Describing the circumstances under which the Nationtime reels were discovered, Sandra recounts, “Emily Davis, one of our archive colleagues in Pittsburgh found the film in a dilapidated warehouse where the contents of the WRS lab had been saved by collector Jeff Aikman after the lab went bankrupt in 2001. On the day we first visited in February 2018, it was raining with water coming through the roof. We could see mold on the paper cartons that held ¼-inch tapes. The film elements, in cans, were somewhat better protected, covered in plastic sheeting and stacked in teetering piles – an estimated 70,000 elements. So finding all 10 reels of Nationtime in the midst of that mess was miraculous. And the fact they were in fairly good condition was another miracle. The feature-length version of that film had never been released. It was an extremely timely find.”
Amiri Baraka in Nationtime by William Greaves (Courtesy of IndieCollect)
Following this discovery, Sandra sought funding from the HFPA Trust and Jane Fonda so the film could be restored and shared with the world in a time which the culture may have needed it most. “On behalf of Louise Greaves, Bill’s widow and filmmaking partner, we negotiating a deal with [distributor] Kino Lorber, so they could release it widely. We also facilitated their cooperation with the Movement for Black Lives to help get the film into the hands of Black activists to use as an organizing and educational tool today. I feel so lucky that Emily found it and IndieCollect was able to revive it.”
The Story of a Three Day Pass (1967)
The Story of a Three Day Pass (known in France as La Permission) is another iconic film in the IndieCollect archive. Set in 1967, it follows a Black soldier (Turner) in the U.S. Army, recently promoted, who’s granted a three-day pass to visit Paris. Cutting a dashing figure in a nightclub, he and the lovely Miriam, who is white, hit it off, and she agrees to spend the weekend with him. During their idyllic few days in Normandy, Van Peebles pokes fun at the racial stereotypes that play out in their imaginations. But the film’s dissection of racial prejudice is otherwise subtle. It comes to a head with a seemingly innocent remark that Turner takes for a racial slur. Miriam can empathize with his pain though she cannot understand the nature of the insult. In the end, no matter how much affection they feel for each other, external forces conspire to keep them apart. Turner returns to base, where he is demoted by his captain. Word has gotten back about his tryst with a white woman.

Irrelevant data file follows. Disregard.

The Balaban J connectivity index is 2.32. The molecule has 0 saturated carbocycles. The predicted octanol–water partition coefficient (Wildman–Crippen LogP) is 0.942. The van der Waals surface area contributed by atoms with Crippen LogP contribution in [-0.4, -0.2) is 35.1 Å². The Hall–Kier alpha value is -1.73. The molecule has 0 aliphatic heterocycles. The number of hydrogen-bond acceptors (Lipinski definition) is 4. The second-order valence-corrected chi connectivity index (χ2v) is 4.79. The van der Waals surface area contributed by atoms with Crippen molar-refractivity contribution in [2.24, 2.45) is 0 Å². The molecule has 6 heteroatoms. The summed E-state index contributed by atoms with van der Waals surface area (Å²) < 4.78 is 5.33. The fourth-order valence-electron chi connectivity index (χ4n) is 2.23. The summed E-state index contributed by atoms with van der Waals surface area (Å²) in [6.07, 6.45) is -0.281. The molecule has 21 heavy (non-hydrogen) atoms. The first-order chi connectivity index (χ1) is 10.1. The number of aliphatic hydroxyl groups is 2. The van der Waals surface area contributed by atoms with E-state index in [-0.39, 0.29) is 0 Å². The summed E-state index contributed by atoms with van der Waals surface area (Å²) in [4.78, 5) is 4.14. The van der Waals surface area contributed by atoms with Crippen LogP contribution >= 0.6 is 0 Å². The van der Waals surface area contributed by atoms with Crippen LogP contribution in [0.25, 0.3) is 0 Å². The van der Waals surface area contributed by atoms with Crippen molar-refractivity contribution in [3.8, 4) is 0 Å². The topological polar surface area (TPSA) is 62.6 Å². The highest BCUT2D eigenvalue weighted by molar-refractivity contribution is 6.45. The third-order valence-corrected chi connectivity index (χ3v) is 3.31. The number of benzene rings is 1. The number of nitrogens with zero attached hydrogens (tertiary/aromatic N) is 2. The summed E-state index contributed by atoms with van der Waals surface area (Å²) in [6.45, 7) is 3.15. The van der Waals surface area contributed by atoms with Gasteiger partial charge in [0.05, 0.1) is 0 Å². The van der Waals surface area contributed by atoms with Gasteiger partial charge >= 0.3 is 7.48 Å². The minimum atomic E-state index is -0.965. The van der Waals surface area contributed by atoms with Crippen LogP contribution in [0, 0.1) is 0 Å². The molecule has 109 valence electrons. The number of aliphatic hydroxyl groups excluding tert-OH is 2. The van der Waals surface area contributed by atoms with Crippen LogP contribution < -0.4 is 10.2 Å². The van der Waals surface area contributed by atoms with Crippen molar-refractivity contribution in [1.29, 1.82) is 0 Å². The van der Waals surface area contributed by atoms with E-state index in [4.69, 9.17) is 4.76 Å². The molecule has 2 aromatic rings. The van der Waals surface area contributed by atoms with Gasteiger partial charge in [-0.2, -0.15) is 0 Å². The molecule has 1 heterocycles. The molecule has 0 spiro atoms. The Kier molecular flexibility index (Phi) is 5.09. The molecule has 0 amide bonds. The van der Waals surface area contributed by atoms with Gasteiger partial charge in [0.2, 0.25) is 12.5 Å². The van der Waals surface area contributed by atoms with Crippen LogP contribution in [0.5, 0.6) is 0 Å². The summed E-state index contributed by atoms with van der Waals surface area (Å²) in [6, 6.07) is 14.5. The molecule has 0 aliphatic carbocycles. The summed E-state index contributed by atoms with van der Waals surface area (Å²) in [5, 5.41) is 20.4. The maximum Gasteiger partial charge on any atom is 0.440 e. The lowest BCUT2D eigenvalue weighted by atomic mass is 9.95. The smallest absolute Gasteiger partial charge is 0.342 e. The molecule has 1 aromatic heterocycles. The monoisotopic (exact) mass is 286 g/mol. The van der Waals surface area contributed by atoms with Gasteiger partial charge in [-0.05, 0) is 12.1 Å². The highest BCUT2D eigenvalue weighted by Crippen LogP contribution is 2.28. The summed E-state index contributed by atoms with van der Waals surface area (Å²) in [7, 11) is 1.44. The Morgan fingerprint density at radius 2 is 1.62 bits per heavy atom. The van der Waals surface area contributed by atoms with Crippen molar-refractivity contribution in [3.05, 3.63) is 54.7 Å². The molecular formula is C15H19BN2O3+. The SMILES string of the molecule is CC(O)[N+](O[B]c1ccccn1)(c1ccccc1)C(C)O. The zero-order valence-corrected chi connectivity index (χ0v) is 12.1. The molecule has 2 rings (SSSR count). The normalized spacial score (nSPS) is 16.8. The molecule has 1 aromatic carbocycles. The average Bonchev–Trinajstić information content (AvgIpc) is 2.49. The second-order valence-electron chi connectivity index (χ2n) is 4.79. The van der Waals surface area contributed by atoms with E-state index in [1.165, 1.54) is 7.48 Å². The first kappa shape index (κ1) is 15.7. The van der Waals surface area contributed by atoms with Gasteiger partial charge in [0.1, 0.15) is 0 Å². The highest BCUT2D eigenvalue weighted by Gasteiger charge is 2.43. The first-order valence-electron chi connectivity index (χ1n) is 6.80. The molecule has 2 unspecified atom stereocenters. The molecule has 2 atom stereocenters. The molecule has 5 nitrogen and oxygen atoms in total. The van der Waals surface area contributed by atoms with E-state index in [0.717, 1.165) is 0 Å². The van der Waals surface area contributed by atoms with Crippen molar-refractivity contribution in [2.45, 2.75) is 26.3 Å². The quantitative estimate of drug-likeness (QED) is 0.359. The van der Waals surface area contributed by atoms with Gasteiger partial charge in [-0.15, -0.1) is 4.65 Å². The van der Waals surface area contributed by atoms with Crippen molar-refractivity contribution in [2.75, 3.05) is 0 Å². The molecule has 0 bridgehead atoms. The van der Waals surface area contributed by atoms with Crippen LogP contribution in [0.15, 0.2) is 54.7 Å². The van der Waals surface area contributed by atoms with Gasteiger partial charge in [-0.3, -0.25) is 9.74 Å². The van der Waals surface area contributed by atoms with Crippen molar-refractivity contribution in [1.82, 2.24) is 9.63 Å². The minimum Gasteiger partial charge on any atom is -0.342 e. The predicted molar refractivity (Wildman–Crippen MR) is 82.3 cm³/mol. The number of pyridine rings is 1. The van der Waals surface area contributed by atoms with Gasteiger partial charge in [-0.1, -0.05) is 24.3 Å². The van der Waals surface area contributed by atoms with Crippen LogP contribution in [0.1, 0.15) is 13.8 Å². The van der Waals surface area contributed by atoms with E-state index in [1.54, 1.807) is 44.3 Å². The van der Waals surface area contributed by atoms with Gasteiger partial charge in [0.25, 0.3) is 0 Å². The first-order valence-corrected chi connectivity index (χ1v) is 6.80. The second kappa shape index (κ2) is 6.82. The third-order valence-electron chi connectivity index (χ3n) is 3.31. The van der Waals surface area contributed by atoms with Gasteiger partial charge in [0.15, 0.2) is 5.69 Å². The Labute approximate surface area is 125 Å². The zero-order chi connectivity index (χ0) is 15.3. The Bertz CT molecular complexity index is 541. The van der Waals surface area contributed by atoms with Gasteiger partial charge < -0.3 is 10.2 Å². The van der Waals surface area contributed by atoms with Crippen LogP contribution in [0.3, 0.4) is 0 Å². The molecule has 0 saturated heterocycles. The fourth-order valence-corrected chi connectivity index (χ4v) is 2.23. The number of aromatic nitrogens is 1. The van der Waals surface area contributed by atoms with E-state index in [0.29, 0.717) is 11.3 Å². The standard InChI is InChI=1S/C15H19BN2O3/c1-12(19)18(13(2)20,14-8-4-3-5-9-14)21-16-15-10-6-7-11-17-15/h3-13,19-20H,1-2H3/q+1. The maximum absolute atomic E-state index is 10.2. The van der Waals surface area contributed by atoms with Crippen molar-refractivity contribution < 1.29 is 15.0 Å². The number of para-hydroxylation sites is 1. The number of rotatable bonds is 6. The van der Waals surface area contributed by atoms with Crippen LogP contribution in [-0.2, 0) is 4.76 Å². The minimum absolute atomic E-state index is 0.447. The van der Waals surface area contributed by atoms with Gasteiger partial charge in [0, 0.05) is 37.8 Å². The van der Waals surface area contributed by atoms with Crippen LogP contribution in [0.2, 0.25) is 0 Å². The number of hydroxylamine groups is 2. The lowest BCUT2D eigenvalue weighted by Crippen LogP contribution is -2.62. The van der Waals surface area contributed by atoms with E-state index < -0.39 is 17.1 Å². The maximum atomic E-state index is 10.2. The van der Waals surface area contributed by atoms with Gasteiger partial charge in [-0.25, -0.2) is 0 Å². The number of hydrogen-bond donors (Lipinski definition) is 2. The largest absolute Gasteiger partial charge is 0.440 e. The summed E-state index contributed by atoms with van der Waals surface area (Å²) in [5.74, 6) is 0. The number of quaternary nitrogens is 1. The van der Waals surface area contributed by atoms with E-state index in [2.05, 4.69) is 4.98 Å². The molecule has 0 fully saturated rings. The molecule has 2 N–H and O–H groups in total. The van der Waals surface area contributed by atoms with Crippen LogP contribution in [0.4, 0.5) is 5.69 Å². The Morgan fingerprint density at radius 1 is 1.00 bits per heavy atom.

Harry Baird and Nicole Berger in The Story of a Three Day Pass by Melvin Van Peebles (Courtesy of IndieCollect)
Melvin Van Peebles had made this first movie in France because of racial prejudice in the American film industry. After it was acclaimed at the San Francisco Film Festival, Van Peebles secured studio financing for his second movie, Watermelon Man.
Sandra explains how IndieCollect got involved, “Melvin’s family had asked us to assist with inventory of his archive and films. We found the elements for The Story of a Three Day Pass in Melvin's storage unit and were fortunate to obtain a grant from the HFPA Trust to restore it. Subsequently, we were able to help the family enter into a multi-film distribution deal with Criterion.”
Watch La Permission on the Criterion Channel.
IndieCollect’s Ongoing Work
IndieCollect’s aim is to bring to life films and filmmakers who may have been forgotten or left out of cinema history, especially stories told by Black filmmakers that can spark change. Jenkins, Greaves, and Van Peebles faced many obstacles, but they forced open doors and created new opportunities for those in their wake.
Schulberg says, “Their narratives are an important part not just of Black history, but of American history, and that’s why we are so excited to bring them to new audiences.”
But Schulberg goes on to caution, “Thousands of independent films are at risk of extinction unless we can bring much more philanthropic and corporate support into the field.”
Sandra Schulberg, IndieCollect & IFP Founder (Photo by Barbara Katz)
For prospective donors who might wish to support the restoration of more films by Black directors, visit this initiative created by IndieCollect.